In Colorado, the debate over adultery in high office has hit much closer to home than 1600 Pennsylvania Avenue.
Gov. Roy Romer (D) surprised many here last month when he acknowledged he's had a 16-year "special relationship" with a female deputy chief of staff. But unlike President Clinton, who so far seems impervious to allegations of an adulterous affair while in office, Governor Romer has been off his stride ever since.
Those who have followed Romer's long career say the ebullient, optimistic governor has become "subdued" and "tentative" since a Feb. 6 press conference about his relationship with Betty Jane "B.J." Thornberry, who now works in Washington.
Moreover, the revelations disarm Romer, who also serves as general chairman of the Democratic National Committee, in any effort to defend Mr. Clinton.
"He'd look rather foolish attempting to defend Bill Clinton against allegations concerning extramarital affairs," says David Eberhardt, a political scientist at the University of Colorado here. "Meanwhile, Jim Nicholson, who chairs the [GOP], is free to criticize the president."
IF his last year as governor isn't twinkling as brightly as he hoped it would, Romer may yet have a political future. It remains to be seen what the long-term impact of his recent admission will be on his future and his legacy as governor. Colleagues say it's difficult to picture him in retirement, and they wonder if he'll take a Cabinet post, head a corporation, or enter academia. Romer ruled out a run for US Senate this fall, but in his State of the State address in January he quipped that "a four-year sabbatical [from the governor's office] would be very refreshing."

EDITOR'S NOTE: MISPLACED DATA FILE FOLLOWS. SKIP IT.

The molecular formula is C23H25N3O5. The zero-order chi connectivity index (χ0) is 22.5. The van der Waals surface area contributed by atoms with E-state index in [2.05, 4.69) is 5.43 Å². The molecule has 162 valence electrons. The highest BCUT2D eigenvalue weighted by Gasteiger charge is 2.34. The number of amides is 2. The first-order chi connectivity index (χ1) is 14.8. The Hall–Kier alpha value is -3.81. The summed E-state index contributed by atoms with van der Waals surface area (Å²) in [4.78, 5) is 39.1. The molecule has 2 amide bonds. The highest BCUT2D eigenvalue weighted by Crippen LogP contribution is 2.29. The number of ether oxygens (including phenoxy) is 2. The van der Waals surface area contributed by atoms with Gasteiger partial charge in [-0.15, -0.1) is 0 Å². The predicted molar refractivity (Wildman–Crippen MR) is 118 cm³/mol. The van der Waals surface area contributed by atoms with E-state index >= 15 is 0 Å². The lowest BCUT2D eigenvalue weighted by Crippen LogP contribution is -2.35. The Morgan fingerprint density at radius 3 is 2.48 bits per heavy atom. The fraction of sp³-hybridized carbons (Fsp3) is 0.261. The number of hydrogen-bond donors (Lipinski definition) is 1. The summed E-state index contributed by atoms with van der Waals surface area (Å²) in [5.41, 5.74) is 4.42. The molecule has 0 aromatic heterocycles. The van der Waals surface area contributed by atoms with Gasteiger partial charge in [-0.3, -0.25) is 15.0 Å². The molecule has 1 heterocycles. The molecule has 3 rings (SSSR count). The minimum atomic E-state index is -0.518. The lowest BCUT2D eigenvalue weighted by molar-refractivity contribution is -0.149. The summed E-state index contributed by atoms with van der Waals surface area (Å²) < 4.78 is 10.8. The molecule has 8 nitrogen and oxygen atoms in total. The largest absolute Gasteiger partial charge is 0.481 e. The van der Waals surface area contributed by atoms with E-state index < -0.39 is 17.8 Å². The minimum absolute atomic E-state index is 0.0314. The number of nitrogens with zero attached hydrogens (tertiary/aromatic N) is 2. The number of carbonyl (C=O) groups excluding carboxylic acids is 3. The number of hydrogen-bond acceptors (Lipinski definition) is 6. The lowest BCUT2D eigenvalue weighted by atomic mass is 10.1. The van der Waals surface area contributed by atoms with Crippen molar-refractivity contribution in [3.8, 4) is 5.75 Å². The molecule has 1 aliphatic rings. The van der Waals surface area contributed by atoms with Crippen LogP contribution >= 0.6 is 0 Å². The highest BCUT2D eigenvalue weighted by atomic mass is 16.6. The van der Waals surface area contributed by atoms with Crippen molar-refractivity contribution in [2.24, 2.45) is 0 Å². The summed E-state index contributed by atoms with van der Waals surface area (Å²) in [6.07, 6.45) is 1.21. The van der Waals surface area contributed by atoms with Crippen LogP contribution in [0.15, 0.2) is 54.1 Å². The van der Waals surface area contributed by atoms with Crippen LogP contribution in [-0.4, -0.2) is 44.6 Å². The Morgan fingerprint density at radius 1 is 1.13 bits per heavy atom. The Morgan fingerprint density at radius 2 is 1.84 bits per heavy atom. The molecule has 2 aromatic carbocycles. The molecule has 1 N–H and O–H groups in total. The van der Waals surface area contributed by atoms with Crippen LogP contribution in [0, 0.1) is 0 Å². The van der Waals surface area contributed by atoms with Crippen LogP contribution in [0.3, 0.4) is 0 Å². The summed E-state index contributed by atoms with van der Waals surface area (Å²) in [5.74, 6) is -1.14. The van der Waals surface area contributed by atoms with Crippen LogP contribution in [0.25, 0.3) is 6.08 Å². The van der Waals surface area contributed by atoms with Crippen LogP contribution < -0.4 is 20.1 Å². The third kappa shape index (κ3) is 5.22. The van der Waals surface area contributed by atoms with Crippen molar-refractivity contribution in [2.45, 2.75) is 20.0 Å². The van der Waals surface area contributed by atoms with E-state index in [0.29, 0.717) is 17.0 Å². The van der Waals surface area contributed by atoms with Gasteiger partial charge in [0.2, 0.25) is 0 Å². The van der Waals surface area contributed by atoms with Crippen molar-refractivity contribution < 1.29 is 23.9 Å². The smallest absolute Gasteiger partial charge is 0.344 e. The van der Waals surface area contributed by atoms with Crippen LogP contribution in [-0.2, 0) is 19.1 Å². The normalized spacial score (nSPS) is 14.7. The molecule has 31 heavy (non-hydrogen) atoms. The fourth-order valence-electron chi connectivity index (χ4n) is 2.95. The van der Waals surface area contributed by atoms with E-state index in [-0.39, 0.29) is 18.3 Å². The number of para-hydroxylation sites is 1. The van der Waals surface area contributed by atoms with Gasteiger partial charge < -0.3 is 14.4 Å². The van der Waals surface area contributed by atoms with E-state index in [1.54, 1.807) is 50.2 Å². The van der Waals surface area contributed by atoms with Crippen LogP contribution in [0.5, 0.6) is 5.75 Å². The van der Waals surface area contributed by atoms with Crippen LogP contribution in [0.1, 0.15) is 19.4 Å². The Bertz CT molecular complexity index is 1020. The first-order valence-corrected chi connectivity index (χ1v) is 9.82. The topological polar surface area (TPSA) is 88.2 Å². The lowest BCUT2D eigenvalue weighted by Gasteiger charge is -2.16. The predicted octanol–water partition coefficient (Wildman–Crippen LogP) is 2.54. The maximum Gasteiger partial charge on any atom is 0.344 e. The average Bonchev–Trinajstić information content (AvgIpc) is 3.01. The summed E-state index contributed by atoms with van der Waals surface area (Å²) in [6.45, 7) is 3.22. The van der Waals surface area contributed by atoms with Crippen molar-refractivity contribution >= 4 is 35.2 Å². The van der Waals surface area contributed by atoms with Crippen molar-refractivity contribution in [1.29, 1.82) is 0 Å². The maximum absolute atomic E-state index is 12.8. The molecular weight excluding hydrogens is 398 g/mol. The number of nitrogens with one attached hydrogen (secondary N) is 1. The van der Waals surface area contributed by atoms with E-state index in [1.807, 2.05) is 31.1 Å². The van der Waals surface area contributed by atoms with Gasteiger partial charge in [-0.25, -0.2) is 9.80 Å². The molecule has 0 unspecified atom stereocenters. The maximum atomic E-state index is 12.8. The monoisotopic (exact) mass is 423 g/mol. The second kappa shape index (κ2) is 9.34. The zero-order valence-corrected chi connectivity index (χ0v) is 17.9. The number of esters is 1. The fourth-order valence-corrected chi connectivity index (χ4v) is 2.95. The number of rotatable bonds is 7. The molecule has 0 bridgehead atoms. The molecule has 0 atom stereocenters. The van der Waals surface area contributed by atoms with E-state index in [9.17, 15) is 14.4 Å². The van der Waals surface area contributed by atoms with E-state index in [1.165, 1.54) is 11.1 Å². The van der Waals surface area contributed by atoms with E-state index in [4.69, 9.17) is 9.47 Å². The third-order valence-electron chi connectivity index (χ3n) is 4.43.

The Democrat's comment drew laughter from the audience of largely Republican lawmakers, who nonetheless say they are looking forward to one last legislative session with the three-term governor.
Many here are surprised that allegations of adultery have surfaced now, when Romer is a lame duck. The charges have arisen before, first in an alternative Denver weekly in 1990. Romer denied the allegations, and again four years later when he ran for his final term.
This time, it was the conservative Insight Magazine reporting the story.
Because it had photos of Romer kissing Ms. Thornberry, it became big news. Romer, who has been married for 45 years, was expected to issue a terse, "My private life is not your business" statement. But he didn't.
Instead, at a press conference he said that his relationship with Thornberry is not a sexual one, and that he hasn't kept any secrets from his wife and seven children. He described the relationship as "honorable and beautiful.... This is not a sexual relationship.... But it is a very affectionate relationship."
Many Coloradans just want the old Romer back. They say they'd be satisfied if he would once again go to the mat with the General Assembly over legislation.